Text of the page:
If you do feel any discomfort or notice any areas of rubbing, check it out. It could be that the boot you’ve tried on is slightly defective, and swapping it for another pair of the same boots could be all it takes to solve the problem.
Now you’ve been through the rigorous process of finding a pair of boots that fit it’s time for the fun part – breaking them in! Full-grain leather boots tend to be stiff when new and need to be broken in if they’re going to be of any use in a survival situation.
Don’t leap straight into a ruck marching exercise – wait for a few days for the boot to soften and shape itself to your foot before really putting your new boots through their paces.
Changing the way you lace your boots can change everything about their fit.
If, for instance, you experience pressure on the top of your foot while going uphill, you can alleviate this by crossing the laces as normal for the first few holes. When you reach the natural bend in your boot, take the lace straight up to the next eyehole – this will prevent flexion from causes pressure on the top of your foot. Once you’re past the flex section, recommence crossing your laces again until you reach the top of the boot.
Changing the way you lace can improve comfort, fit, and increase the lifespan of your boots.
There are lots of different ways to lace your boots. Military boots may fit better using one style of lacing while a different approach can prevent heel lift in your hiking boots.
You can view the different approaches below.
In a survival situation, you want to be able to put your best foot forward and, the best way of achieving that is with a good pair of boots. Even if you have the best survival boots known to man, if they don’t fit, they’ll cause you pain and may result in foot deformities.
An awesome pair of survival socks may resolve some of your boot-fitting problems, but no sock in the World can make a tight boot looser, which is why learning how to fit your boots correctly is so critical.
Okay, so leaping and lunging your way around a shoe store for 10 minutes might be embarrassing, but it’s a lot less excruciating than surviving in the wild for months with a pair of ill-fitting boots.
15 full color in-depth survival, off grid and prepping guides. Now 35% OFF!
Check out our Ebook bundle. Instant download!
Having 30+ years experience fitting (selling) all types of outdoor footwear, I’d add a couple of suggestions. First, most outfitters should have a ramp; stomp your way down it to make sure your toes don’t hit the front of the boot. If your supplier doesn’t have a ramp, use a carpet and, keeping the sole of the boot flat, scuff forward, again make sure your toes don’t hit the front. You should ask if you can try the boots at home, indoors. This is important as it take time for any boot to warm up to your foot’s temperature which is a critical part of fitting. A new boot you’ve worn for a hour will feel different than when you first put it on. A couple of other things to consider. Many boots can only be resoled with great difficulty. If the boot’s outsole wraps around the bottom of the upper the boot will be harder to resole (but generally will also provide more cushioning). Also, consider whether a waterproof (gore-tex or something similar) is what you want. Waterproof boots, contrary to popular belief, don’t breathe as well as boots you have to waterproof. Finally, and most important, your boot must fit your arch length. That metal thing used to measure your foot is called a Brannock Device. It measures your arch length, width, and overall foot length. find someone who knows how to use one and get your feet measured. My street shoe size is different than my boot size so I don’t pay much attention to my “measured size.” But my arch length is longer than my indicated foot size so I know I have to consider that when buying any type of footwear. And measure both feet: they won’t be exactly the same.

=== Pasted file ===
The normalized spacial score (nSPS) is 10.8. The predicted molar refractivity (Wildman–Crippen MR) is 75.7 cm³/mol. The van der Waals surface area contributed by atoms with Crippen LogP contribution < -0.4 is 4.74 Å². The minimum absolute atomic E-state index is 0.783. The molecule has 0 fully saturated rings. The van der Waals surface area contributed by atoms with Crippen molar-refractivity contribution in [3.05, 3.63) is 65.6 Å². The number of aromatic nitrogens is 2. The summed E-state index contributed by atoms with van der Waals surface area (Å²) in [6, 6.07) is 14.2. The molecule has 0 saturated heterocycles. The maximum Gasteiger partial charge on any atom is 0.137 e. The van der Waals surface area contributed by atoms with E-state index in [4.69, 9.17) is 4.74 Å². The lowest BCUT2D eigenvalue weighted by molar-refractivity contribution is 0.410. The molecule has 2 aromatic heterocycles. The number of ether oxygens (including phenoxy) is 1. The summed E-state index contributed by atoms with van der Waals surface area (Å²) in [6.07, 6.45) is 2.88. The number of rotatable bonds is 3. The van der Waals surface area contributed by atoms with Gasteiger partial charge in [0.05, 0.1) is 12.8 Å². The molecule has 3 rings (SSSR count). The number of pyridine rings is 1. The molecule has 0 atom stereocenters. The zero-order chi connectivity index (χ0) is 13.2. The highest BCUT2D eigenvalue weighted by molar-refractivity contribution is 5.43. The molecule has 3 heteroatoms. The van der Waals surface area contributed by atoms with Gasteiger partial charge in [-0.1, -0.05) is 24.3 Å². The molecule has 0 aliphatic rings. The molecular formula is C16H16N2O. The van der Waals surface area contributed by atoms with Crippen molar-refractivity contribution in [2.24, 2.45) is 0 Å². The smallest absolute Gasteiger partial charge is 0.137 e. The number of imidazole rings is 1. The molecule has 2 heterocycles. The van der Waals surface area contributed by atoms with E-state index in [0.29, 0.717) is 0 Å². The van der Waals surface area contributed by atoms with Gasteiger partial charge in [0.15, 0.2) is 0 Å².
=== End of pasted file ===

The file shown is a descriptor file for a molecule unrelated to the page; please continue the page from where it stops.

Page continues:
My husband has a disability so all his shoes/boots have to be resoled. It’s a major pain in the butt and not many people do it well. as for testing boots, often walking up/down the store ramp isn’t enough. Instead, he tests them out for a week or so. If he likes them after that thorough test, we go and buy 3+ more pairs. Once you find footwear you like, you should stock up on it!
Thanks for all your suggestions and tips. 🙂
© 2021. All rights reserved. Primal Survivor ™
#1 Measure your Feet